We asked the Community Health Workers to share their experiences when out in the field.  Overall, it is mostly very positive.  However one of their biggest issues is that our screening only includes people over 40 years old, so when they encounter someone under 40, many of those people are upset that they aren’t being tested.  The health workers advise them that the test sets the minimum age at 40 because the World Health Organization guidelines only outline the risks for clients over 40.  Despite the explanation, the people are still upset as they feel left out.  They want to know what the community member is going to do for them.  The fast and easy fix is for the health worker to take the blood pressure regardless of age and simply not enter into the system.  But it speaks to the importance of making sure the entire community feels included and taken care of.  As we build onto the chronic disease program we will take this into consideration, keeping in mind the interests of the entire community and not just one segment. But for now it is important to remain focused on our main initiative of identifying those at risk of chronic disease.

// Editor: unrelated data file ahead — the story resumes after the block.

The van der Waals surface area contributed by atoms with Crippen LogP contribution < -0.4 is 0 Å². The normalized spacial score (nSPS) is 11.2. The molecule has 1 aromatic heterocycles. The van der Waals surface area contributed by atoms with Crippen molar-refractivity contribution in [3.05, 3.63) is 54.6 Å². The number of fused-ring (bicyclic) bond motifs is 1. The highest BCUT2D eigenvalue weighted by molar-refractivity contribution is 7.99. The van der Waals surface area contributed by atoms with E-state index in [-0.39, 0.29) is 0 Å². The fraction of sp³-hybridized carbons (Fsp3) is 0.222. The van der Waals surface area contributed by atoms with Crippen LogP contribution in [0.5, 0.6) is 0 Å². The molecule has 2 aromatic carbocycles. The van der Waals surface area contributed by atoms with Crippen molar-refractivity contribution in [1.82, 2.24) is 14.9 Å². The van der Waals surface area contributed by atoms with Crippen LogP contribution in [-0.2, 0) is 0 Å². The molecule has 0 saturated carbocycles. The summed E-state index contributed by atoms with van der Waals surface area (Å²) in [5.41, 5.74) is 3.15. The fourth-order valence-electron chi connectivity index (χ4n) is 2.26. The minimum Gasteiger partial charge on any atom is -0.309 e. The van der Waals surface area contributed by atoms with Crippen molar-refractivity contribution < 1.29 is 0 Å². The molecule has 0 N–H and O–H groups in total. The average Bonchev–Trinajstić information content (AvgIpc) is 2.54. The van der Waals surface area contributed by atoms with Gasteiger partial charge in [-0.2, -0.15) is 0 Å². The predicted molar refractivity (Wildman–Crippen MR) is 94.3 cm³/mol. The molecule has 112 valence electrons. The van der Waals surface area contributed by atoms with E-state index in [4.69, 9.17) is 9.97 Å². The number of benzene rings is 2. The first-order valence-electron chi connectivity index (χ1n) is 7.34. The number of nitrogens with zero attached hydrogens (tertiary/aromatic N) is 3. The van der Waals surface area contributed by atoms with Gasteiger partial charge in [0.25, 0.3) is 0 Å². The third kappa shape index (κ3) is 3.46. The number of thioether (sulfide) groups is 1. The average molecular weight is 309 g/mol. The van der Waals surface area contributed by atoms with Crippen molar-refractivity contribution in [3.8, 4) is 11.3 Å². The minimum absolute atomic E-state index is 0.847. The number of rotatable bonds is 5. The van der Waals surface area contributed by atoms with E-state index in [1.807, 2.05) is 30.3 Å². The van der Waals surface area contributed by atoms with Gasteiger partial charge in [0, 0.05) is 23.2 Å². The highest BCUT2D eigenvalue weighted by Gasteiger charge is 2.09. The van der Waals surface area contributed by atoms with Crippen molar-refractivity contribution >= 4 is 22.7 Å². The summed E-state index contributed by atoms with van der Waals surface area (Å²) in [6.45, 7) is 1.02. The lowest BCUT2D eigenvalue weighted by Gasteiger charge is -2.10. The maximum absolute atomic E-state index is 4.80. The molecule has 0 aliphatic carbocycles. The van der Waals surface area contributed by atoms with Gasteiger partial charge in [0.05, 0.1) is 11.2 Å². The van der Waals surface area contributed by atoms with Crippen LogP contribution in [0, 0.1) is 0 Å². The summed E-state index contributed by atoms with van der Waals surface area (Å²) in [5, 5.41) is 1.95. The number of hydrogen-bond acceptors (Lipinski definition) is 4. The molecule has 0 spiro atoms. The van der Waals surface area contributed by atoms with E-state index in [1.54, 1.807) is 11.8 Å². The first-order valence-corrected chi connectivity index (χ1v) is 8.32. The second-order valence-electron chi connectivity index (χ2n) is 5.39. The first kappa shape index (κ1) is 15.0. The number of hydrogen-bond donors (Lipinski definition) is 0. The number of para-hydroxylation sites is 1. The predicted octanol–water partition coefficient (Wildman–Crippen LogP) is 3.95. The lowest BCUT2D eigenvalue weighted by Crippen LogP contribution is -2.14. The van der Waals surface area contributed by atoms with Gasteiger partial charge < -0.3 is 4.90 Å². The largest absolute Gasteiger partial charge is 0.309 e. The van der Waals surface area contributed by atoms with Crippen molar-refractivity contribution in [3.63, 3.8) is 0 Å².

After our discussion with the Community Health Workers, it was time to return to the main house, have lunch and head for the airstrip. We arrived at the airstrip with a huge crowd surrounding our plane that quickly scattered when we approached.  It is an all too typical scene at the airstrip: the Kenyans gathering to wave hello and goodbye to the visitors.  So indicative of the warm and lovely spirit that exists here.

 The Kenyans seeing us off at the plane.

The Kenyans seeing us off at the plane.

Next stop was Lewa Downs where we were reunited with the other half of the team.  We landed in the middle of safari land - a surreal scene that is impossibly beautiful.

 The scene stepping off of the plan at Lewa Downs.

The scene stepping off of the plan at Lewa Downs.

Tomorrow will be a full day at Lewa which will include didactic training in the morning and seeing patients in the afternoon.  We will meet with our community health worker, Emily and further discuss the chronic disease kit which Vanessa presented to her today.  We’ll also have a chance to see some of the Complex Case Care patients to see how they’ve progressed.

That’s all for now.  Thanks for reading!

Stacy